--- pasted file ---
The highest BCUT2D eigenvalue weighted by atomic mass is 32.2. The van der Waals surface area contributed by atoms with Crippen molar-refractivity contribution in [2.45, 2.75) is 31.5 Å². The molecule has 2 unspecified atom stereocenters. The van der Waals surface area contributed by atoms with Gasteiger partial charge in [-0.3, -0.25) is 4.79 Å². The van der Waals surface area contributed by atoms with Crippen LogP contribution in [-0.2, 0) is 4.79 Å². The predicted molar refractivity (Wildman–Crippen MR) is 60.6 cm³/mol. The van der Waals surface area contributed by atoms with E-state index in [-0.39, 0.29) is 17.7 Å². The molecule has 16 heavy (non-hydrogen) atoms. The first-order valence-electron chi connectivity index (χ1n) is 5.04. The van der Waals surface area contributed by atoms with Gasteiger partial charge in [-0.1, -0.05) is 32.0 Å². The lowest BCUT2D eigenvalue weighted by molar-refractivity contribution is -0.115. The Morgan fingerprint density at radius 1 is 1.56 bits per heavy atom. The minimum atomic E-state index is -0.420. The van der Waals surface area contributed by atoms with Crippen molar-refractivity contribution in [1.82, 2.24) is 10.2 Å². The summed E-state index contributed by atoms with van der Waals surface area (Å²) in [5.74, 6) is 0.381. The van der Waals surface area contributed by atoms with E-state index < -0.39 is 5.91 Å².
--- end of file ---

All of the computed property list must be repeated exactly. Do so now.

The highest BCUT2D eigenvalue weighted by atomic mass is 32.2. The van der Waals surface area contributed by atoms with Crippen molar-refractivity contribution in [2.45, 2.75) is 31.5 Å². The molecule has 2 unspecified atom stereocenters. The van der Waals surface area contributed by atoms with Gasteiger partial charge in [-0.3, -0.25) is 4.79 Å². The van der Waals surface area contributed by atoms with Crippen LogP contribution in [-0.2, 0) is 4.79 Å². The predicted molar refractivity (Wildman–Crippen MR) is 60.6 cm³/mol. The van der Waals surface area contributed by atoms with E-state index in [-0.39, 0.29) is 17.7 Å². The molecule has 16 heavy (non-hydrogen) atoms. The first-order valence-electron chi connectivity index (χ1n) is 5.04. The van der Waals surface area contributed by atoms with Gasteiger partial charge in [-0.1, -0.05) is 32.0 Å². The lowest BCUT2D eigenvalue weighted by molar-refractivity contribution is -0.115. The Morgan fingerprint density at radius 1 is 1.56 bits per heavy atom. The minimum atomic E-state index is -0.420. The van der Waals surface area contributed by atoms with Crippen molar-refractivity contribution in [1.82, 2.24) is 10.2 Å². The summed E-state index contributed by atoms with van der Waals surface area (Å²) in [5.74, 6) is 0.381. The van der Waals surface area contributed by atoms with E-state index < -0.39 is 5.91 Å².